The Intelligence Brief is our weekly compendium of food and drink news sourced from outlets all over the world, including right here at home.
The province recorded its second highest single day number of confirmed Covid cases on Friday with 161. Despite this, BC is down 47 total cases from a week ago and conducted a record 11,862 tests last Thursday. As Covid numbers fluctuate and we inch closer to cold and flu season, we continue our coverage of how the food and beverage industry is managing in the midst of this second wave of the pandemic.
While it seems that exposure events at bars and restaurants have slowed in the past few weeks, Vancouver Coastal Health did confirm potential exposure at Park Drive on Commercial Drive.
More sad news for the industry: after 21 years in business, The Reef announced its permanent closure as of October 4th.
This past week also came with news of Bestie’s permanent closure as the German sausage and beer joint completed its final service on Sunday.
The city is also saying goodbye to Keefer Street’s Goldstone Bakery and Restaurant after 33 years in business.
Meanwhile, Montreal has been forced to shut down all of its bars and restaurants for the second time this year after the province saw a sharp spike in Covid numbers.
Given all the stress they’ve been under, The New York Times’ food critic Pete Wells suggests it’s high time diners started asking how their servers are doing.
“One of my rules as a critic is to write about the performance, not the audience. I’m going to break that rule now. Too many New Yorkers are acting as if we weren’t in the middle of a pandemic. The workers I talked to say that we are getting more careless by the week.”
Trick-or-treat! Although health officials haven’t cancelled Halloween, the BCCDC is providing some tips and recommendations for handing out candy safely during the pandemic.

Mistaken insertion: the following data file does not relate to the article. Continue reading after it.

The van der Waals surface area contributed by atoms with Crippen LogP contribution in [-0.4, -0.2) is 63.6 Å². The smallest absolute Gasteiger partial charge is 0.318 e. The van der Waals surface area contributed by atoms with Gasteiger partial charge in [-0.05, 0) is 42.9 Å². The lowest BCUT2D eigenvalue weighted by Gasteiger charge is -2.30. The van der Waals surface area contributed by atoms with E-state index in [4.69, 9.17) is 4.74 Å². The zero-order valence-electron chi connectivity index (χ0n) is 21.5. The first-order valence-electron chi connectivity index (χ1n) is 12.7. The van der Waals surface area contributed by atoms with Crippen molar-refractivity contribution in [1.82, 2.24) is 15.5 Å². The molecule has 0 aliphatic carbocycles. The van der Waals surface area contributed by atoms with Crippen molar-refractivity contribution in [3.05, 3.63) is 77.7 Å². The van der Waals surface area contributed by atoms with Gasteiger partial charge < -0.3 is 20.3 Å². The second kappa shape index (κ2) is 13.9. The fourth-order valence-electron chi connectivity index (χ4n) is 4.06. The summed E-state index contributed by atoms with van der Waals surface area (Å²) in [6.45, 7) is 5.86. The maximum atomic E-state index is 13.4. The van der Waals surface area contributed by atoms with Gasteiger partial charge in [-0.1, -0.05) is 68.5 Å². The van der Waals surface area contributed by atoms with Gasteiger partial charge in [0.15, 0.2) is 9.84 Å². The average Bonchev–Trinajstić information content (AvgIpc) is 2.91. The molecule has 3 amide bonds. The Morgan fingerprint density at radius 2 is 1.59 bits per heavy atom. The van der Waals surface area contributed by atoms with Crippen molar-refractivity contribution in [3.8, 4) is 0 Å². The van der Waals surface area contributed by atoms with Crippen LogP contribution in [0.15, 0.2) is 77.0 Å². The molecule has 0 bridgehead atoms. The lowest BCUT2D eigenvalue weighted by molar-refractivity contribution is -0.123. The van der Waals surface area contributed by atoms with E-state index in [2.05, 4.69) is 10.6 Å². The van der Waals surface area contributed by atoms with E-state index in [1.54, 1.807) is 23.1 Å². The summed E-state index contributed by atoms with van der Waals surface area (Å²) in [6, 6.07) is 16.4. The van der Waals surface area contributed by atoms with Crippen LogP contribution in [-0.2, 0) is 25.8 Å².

Vox explains why reopening may be giving small businesses and restaurants false hope as many patrons remain cautious about time spent in public:
“With a deadly virus still spreading, many Americans simply aren’t falling over themselves to go out and consume. Millions of people have lost their jobs or are afraid they might, so they’re not as eager to spend their money on things they don’t perceive as necessary. That leaves small businesses fighting for their lives.”
“The report, which was released Tuesday by the non-profit Community Food Centres Canada (CFCC), said that before the pandemic, an estimated 4.5 million Canadians experienced food insecurity, which the non-profit defines as inadequate or insecure access to food due to financial constraints. In the first two months of the global outbreak, the CFCC said that number had grown by 39 per cent, meaning food insecurity affected one in seven people, particularly those in low-income and BIPOC communities.”
This week’s episode of All Things Considered covers a similarly concerning trend of food insecurity in the US.
Imbibe Magazine checks in with a few breweries to see how the beer industry has been fairing through the global health crisis.
Thanksgiving may look a little different this year but that’s no reason not to eat well. Check out what some of your favourite local restaurants have on offer.
Talk about spin! Amazon announced this past week that almost 20,000 employees have been diagnosed with Covid-19 since March and they’re trying to convince us that that’s a good thing?
Whiskey critic Jim Murray faces accusations of sexism which shouldn’t come as much of a shock if you have read any of his writing.
“Some distilleries and retailers have quietly refused to carry his books or use his reviews for promotion, saying that he shows a sexist and demeaning attitude toward women in his reviews and at public events. In the 2017 edition of “Jim Murray’s Whisky Bible,” for example, he likened a single-malt Scotch to “a 40-year-old woman who has kept her figure and looks, and now only satin stands in the way between you and so much beauty and experience … and believe me: she’s spicy.”
Eater explains why landlords are playing such a critical role in the rise and fall of the restaurant industry in this moment.
Raise those martinis high for Sheringham Gin. which won Product of the Year at BC’s Food and Beverage Awards.
From noise to crowds to table positioning, The New York Times shares some tips and tricks for spotting risk with indoor dining.
Finally, in case you could use a bit of a laugh this week, the Irish Supreme Court just ruled that Subway buns are more sugar than bread, because of course they are.